Sunday, April 1, 2012

The Rainbow Connection

Without going into any details, I’ll mention that I had a very stressful week with potentially dire consequences, and for roughly half a day, I wanted to curl into a little ball in a very dark corner of my room and contemplate why my life’s worth continuing.

But fortunately, I had plans this weekend.

This weekend, my sister visited. And if you haven’t noticed, I tend to write blog posts after seeing my sister; it’s not like nothing really happens in-between visits, but it’s very close.

Yesterday we visited someone’s apartment to celebrate world rat day. By the way, world rat day’s on April fourth so merry world rat day. To be completely honest, I never thought I’d type world rat day so many times in such a short amount of time. In Texas (because I don’t know how everyone else in the world celebrates a specific species of rodents), there are two annual rat socials: world rat day and rat-fest. On these events, facebook members of the Texas rat community gather, and usually, there’s food, good company, a gift exchange, a raffle, and cake. By no means am I an expert of rat events, but if it were up to me, there should always be cake. If you haven’t noticed by my previous blog posts, I’m very socially awkward in group events. Furthermore, I’ve never had pet rats and I’m not associated with the facebook community in any way, shape, or form. And regardless of these faults, everyone was really nice. There was a diverse group, primarily women with the exception of a dad who brought his daughter, but the atmosphere was light and conversation pieces were casual. And although the banter varied from movies to other pets (primarily cats), you could tell that everyone in the room deeply cared about rats, and their rats had shaped their lives in some way. A lot of people own cats and dogs, but only a small minority of those people share the tenor of a community. Whether it’s through making fantastic rat crafts, donating to the rat rescue, or sharing pictures and videos, the people of the rat community weren’t pet owners, but they were rat parents, involved with their babies’ lives, interests, and well-being.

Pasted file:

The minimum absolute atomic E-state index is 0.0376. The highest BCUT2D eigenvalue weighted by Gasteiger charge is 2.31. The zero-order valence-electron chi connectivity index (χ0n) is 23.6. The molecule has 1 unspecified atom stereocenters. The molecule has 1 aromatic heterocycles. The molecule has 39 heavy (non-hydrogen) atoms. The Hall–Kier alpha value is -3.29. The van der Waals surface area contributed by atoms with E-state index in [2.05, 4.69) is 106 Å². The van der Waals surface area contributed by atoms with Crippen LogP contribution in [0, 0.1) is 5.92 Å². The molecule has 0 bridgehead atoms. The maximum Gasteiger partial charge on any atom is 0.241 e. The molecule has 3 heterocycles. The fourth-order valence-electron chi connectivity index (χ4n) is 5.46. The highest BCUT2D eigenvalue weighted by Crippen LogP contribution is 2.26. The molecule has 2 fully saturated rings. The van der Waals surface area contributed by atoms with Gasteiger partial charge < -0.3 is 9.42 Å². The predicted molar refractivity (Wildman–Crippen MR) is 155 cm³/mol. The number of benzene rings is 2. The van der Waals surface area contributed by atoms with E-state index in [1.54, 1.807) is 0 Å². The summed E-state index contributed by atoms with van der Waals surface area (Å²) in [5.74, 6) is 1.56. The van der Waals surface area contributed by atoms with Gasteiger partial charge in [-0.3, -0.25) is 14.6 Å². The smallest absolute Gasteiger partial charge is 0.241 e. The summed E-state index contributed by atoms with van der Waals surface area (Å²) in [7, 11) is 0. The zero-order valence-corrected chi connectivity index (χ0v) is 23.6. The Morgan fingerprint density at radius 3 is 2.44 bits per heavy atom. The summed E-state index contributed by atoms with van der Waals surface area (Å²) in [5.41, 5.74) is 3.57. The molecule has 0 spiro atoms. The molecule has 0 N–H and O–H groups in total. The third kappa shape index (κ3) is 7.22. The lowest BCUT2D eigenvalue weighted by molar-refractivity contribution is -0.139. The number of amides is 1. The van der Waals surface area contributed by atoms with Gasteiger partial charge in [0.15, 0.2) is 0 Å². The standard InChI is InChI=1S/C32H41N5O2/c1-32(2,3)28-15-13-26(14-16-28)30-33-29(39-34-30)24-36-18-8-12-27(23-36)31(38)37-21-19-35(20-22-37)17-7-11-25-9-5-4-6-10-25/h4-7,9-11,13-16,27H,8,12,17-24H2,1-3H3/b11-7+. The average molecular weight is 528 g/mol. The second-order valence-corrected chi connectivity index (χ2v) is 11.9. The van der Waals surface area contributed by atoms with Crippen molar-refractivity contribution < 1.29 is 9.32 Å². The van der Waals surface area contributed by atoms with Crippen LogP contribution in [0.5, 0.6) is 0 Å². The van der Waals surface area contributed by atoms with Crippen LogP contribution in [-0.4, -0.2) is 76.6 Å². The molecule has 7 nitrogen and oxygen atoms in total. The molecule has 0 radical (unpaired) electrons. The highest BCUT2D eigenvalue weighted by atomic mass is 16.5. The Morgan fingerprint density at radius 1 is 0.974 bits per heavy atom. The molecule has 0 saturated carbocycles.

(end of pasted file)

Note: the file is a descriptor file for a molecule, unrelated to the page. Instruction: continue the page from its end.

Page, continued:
And I don’t have a good segue, but someone made an awe-inspiring cake of rat lying on top of the globe, and since majority of the globe was blue due to all the oceans, everyone’s lips and tongues were blue from all of the icing and it looked like a smurf massacre.

On Sunday we visited Arlington, Texas to experience a little indoor rock climbing. Dyno-rock climbing center is tucked away along the backstreets of the Dallas Cowboy Stadium, which from a distance resembles either half of the Star War's Death Star or an assembly plant for the AT-AT Walkers. Seriously, the stadium’s more intimidating than the football team assuming their reputation precedes themselves. And although I was really excited about indoor rock climbing, I was a little skeptic. Believe it or not, when I'm away from the computer, I don't really work out. Even in my athletic heyday, I ran track and cross-country where it was socially acceptable to accomplish less than twenty push-ups in a row as long as you could run a sub-five minute mile. Furthermore, it was a gorgeous day, and with Six Flags Over Texas (the original) just a few miles away, it was tempting to skip indoor rock climbing altogether. Fortunately, we went indoor rock climbing. And it was awesome. Compared to most people, I haven't really experienced much in my life, but my list of accomplishments seems further shorthanded when compared to my sister's list of adventures. She's varied her antics from skydiving and paragliding to camping and rafting, and of course, she's rock climbed. To be honest with you, I haven't even caught a fish in real life except at a boat expo where it was guaranteed. I specialize in digressing. In any case, I'm not very comfortable trying something new, and driving into the warehouse converted indoor rock climbing center with its blaring rock music and twenty something year old climbing experts, I was a little intimidated. Don't take it personally, it doesn't take much. But while my sister was smoking next to a presumed to be a homeless person's shopping cart on the side of the building, we noticed a ten year old, along with their parent, walk into the climbing center. Soon we saw several cars appear in the parking lot, each with kids and parents and colorfully wrapped presents, and it was easily apparent that someone was having their birthday there. Believe it or not, that helped. If a ten year old can do it, man up.